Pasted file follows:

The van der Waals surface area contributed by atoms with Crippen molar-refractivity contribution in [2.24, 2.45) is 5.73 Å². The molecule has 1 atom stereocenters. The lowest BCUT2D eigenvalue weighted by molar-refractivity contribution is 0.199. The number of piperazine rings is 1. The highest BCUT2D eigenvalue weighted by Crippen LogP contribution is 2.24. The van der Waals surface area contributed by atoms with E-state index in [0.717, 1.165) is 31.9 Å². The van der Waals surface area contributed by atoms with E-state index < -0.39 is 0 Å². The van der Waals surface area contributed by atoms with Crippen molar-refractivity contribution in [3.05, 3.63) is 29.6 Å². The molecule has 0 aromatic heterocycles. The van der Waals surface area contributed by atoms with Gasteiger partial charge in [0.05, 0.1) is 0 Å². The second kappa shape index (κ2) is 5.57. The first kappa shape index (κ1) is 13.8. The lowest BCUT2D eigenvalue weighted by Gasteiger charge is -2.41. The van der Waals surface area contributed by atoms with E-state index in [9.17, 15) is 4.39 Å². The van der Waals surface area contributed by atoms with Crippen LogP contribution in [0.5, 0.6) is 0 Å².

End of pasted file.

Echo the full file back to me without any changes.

The van der Waals surface area contributed by atoms with Crippen molar-refractivity contribution in [2.24, 2.45) is 5.73 Å². The molecule has 1 atom stereocenters. The lowest BCUT2D eigenvalue weighted by molar-refractivity contribution is 0.199. The number of piperazine rings is 1. The highest BCUT2D eigenvalue weighted by Crippen LogP contribution is 2.24. The van der Waals surface area contributed by atoms with E-state index in [0.717, 1.165) is 31.9 Å². The van der Waals surface area contributed by atoms with E-state index < -0.39 is 0 Å². The van der Waals surface area contributed by atoms with Crippen molar-refractivity contribution in [3.05, 3.63) is 29.6 Å². The molecule has 0 aromatic heterocycles. The van der Waals surface area contributed by atoms with Gasteiger partial charge in [0.05, 0.1) is 0 Å². The second kappa shape index (κ2) is 5.57. The first kappa shape index (κ1) is 13.8. The lowest BCUT2D eigenvalue weighted by Gasteiger charge is -2.41. The van der Waals surface area contributed by atoms with E-state index in [9.17, 15) is 4.39 Å². The van der Waals surface area contributed by atoms with Crippen LogP contribution in [0.5, 0.6) is 0 Å².